Sometimes timing really is everything. The ‘Donald’ is everywhere. A man who, in the course of a presidential campaign unlike any other, managed to insult and denigrate just about every minority on the planet. And so it was, in the midst of the gloom and the bile emanating from across the pond, that a CD arrives from a young man from the mountains of Virginia who shouts, in his own understated way, of tolerance in the face of prejudice. Although released in the USA as long ago as November 2015 its relevance to the political discourse makes it feel current and relevant, and ripe for reviewing.
Sam Gleaves is an openly gay singer/songwriter/musician and his songs reflect not only his own personal musings but also, as in the title track, they tell of the courage of others who have suffered discrimination and have challenged ingrained prejudice within conservative communities within the American working class heartland.
These are songs from the mountains, old time country if you will, a million miles away from mainstream Nashville. There is a warmth and simplicity that runs through these songs. Sam is clearly a very talented musician but the album is really brought to life by the quality of the contributions of those accompanying him. Special mention for Tim Crouch on fiddle, the perfect foil for Sam’s outstanding banjo playing and highlighted on the old-fashioned love song ‘Let Myself Believe’ which Sam says is the first song he has written on the banjo. This song also benefits from the harmonies of Marcy Marxer and it says something about the respect Sam has within his peers that Marcy is joined by no less than 6 other guest vocalists on the album.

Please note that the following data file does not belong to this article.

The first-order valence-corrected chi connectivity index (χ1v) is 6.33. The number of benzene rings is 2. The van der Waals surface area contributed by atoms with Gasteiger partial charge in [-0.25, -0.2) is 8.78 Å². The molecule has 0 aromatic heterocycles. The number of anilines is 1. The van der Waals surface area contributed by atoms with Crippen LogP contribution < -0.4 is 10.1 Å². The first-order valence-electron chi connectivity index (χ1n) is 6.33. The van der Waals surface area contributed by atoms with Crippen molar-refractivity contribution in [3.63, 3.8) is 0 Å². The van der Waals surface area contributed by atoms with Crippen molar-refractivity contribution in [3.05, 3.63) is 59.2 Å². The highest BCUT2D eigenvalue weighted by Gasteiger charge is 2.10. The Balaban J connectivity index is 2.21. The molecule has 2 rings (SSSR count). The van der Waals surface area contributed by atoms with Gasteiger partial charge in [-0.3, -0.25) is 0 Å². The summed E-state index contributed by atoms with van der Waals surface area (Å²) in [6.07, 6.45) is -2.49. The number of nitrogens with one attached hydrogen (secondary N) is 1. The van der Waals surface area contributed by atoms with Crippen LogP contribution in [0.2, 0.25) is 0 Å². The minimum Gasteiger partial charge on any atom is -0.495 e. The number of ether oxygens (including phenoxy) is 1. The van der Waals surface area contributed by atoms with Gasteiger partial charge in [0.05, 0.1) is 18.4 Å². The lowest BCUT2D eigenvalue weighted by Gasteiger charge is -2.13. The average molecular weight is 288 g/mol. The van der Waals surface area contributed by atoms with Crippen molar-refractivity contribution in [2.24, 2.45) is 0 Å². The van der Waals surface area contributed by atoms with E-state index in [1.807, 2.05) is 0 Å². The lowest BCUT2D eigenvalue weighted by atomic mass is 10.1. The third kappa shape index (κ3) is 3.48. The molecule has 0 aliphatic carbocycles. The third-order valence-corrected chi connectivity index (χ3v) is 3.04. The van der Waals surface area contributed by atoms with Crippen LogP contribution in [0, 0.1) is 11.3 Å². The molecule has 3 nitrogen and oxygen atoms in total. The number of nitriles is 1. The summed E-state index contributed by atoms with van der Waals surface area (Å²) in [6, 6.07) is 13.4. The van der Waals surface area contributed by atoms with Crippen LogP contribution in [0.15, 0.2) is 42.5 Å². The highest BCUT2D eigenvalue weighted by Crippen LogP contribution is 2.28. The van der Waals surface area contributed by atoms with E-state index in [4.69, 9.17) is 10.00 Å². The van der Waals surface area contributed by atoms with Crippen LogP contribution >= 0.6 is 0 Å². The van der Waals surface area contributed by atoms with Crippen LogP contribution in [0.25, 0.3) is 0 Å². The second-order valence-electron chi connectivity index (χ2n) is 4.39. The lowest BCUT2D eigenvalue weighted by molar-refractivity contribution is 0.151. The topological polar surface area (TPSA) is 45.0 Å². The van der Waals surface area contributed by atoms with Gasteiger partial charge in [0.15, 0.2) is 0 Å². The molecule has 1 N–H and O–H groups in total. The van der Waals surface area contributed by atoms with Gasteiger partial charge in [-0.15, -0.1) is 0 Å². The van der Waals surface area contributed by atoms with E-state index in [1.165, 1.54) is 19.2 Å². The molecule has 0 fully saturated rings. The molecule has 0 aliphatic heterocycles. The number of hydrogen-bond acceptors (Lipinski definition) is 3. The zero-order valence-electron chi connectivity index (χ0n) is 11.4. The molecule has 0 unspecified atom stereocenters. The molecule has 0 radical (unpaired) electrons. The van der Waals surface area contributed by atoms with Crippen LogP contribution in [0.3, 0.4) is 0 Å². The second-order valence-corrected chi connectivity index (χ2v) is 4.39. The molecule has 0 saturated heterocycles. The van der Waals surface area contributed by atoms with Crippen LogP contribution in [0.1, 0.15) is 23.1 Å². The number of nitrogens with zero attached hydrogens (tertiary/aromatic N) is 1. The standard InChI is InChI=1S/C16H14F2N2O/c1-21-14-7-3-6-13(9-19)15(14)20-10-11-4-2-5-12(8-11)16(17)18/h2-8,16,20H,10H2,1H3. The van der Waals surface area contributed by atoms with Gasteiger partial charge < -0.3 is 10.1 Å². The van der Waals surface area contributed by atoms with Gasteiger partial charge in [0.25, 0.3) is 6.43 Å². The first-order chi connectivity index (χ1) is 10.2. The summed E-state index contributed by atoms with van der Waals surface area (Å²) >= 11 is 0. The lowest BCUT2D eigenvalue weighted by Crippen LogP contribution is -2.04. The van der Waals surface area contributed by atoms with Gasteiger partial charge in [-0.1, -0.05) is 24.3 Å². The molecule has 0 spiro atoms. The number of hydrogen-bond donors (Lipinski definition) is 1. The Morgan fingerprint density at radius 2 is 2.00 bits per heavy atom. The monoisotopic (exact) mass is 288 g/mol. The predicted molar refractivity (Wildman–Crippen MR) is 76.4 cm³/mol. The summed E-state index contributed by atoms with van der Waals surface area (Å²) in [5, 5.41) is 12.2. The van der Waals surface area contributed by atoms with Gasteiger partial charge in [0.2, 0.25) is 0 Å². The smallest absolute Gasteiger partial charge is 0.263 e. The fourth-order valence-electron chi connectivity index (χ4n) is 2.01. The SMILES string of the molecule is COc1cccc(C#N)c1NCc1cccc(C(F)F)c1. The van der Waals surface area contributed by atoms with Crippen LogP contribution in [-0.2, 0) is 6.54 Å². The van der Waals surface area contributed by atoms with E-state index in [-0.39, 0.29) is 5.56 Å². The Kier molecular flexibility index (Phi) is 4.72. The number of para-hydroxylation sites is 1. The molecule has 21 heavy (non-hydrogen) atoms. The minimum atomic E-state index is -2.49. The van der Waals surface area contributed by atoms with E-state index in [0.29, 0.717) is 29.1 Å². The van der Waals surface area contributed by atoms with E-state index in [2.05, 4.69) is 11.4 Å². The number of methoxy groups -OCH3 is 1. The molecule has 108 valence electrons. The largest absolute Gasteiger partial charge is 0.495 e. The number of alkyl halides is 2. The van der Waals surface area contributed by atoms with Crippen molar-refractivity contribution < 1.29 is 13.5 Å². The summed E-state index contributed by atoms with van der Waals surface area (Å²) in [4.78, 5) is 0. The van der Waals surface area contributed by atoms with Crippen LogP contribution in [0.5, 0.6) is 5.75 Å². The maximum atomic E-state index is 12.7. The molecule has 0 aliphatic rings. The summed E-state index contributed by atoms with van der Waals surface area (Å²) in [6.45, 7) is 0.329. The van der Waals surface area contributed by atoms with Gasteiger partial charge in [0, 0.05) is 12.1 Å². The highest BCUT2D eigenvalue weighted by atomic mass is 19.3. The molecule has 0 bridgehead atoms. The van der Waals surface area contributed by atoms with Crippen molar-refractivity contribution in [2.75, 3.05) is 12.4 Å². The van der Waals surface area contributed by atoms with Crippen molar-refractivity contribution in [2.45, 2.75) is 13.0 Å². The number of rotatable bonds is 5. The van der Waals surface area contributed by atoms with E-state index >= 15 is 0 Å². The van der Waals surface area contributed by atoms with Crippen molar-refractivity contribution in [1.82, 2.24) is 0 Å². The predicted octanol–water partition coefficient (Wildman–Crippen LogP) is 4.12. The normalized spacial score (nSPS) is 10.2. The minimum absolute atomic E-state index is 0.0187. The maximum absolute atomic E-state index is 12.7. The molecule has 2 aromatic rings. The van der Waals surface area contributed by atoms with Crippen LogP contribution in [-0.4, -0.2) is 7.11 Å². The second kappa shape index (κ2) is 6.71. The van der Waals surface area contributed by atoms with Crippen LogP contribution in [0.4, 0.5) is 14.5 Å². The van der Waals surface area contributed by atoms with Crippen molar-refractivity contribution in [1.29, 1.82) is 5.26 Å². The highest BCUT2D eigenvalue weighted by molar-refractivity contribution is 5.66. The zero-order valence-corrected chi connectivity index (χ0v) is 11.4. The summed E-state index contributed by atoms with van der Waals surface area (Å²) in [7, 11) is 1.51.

On ‘Angel in the Ashes’, a song that is both for, and a memory of, Joan Baez, Janis Ian provides perfect harmonies for one of the highlights of the album. A mention too for Cathy Fink, who quite apart from contributing banjo and harmony vocals, has produced a finely crafted piece of work that allows all the musicians to showcase their individual talents while fitting seamlessly into the whole overall feel of the album.
In his own words on the album closer ‘If I Could Write a Song’, ‘….a song makes sense of the way I am, where I come from, where I stand, in between, on and on, if I could only write a song.’ Sam Gleaves can certainly do that and his talent for song writing and his love of traditional mountain love songs are showcased in one very good album.
Tradition, warmth and fine musicianship from the mountains of Virginia